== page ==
Under guidance of Dance Conservatory instructor Denise Leitner, Isabella Vinci ’1, the dance captain, helped to choreograph each number and teach it to the cast. Vocal instructor Andrew Alvarez taught the girls difficult music and Instrumental instructor Christin Hablewitz conducted the eight-person ensemble, which included five student musicians.
Kenneth Fisher, Mayfield mathematics teacher and2018 Basketball and Track & Field coach, displayed yet another Renaissance-man skill—acting—as the show's narrator. Our expert photography and digital art teacher Paul Tzanetopoulos shared his expertise by supporting our technical team.
The musical also features a special sister act with Marie Bland ’19 as the Baker’s Wife and her sister, Audrey ’20, as the Stepmother.
“With my sister in the show I thought we should just do it together as kind of a last hurrah,” Audrey said.
“Every student brought her own unique essence to each role in the show. From day one of auditions, their energy and joy in performing was evident and so exciting to work with,” said Andrea Sweeney ’12, director of the show and Interim Theatre Conservatory instructor. “To be a part of guiding and challenging them to bring the magic of theatre to life has been a real privilege, and their fun choices and discoveries just keep growing every day.”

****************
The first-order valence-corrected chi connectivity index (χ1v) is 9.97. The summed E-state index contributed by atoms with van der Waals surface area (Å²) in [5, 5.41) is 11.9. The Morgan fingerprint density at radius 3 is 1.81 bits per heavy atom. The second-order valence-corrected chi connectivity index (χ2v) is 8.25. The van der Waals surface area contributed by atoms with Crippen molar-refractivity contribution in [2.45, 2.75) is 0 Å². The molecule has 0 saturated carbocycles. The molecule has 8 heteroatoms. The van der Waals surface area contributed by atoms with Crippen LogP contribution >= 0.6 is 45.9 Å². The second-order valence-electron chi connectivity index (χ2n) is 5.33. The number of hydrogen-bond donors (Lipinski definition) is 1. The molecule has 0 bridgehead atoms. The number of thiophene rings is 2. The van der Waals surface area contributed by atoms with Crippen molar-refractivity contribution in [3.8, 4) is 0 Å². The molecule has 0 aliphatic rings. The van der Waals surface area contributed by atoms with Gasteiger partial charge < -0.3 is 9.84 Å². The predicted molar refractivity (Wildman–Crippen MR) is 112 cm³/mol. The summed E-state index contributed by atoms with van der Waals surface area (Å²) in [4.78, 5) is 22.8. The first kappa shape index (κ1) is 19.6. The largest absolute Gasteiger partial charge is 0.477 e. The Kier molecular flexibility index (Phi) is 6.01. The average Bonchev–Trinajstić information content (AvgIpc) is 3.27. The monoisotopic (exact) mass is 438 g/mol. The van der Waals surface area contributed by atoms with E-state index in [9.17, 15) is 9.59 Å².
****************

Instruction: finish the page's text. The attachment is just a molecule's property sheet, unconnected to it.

Ms. Sweeney, a professional actor and singer, said serving at Mayfield this year has been a special homecoming. An alumna of the school, it feels like yesterday that she was performing her senior theatre project on the very same Pike stage!
One of her goals was to infuse a sense of professionalism among the student actors, from the hours they committed studying the production to thinking quick on their feet when something doesn’t go as planned. The attention to details—from costumes, to set, to lighting—enlivens the show and helps actors transform into the role.
“It’s about empowering them to trust their instincts on and off the stage, and communicate their needs,” Ms. Sweeney said.
No one knows the details better than stage manager Dominique Jakowec ’19, a member of Mayfield’s Technical Theatre and Theatre Conservatories who will be pursuing her passion at School of Dramatic Arts at USC next fall.
What’s important to know, she emphasized, is that Mayfield students built the set by themselves. Under the guidance of Technical Theatre Director Phillip Velasco and scenic artist Maryanne Householder, the girls helped design the set, measured and cut the wood to build it, including the elaborate storybook backdrops and giant trees.
“This is definitely the most prop heavy show we have ever done,” Dominique said. “It also has a lot of cues, a lot of lights, a lot of sound...It’s just an incredibly hard show and it’s so cool seeing it all come together.”
Exhausted and exhilarated all at once after their final dress rehearsal, the girls hugged and cheered after their final bows like a sports team that just won the championship.
“It’s all teamwork, definitely teamwork,” Emma said. “And perseverance. There were times when we wondered if it was all going to work out. But we stuck with it, everyone put in their share of work—and that’s what makes it great. I can’t wait for everyone to see it!”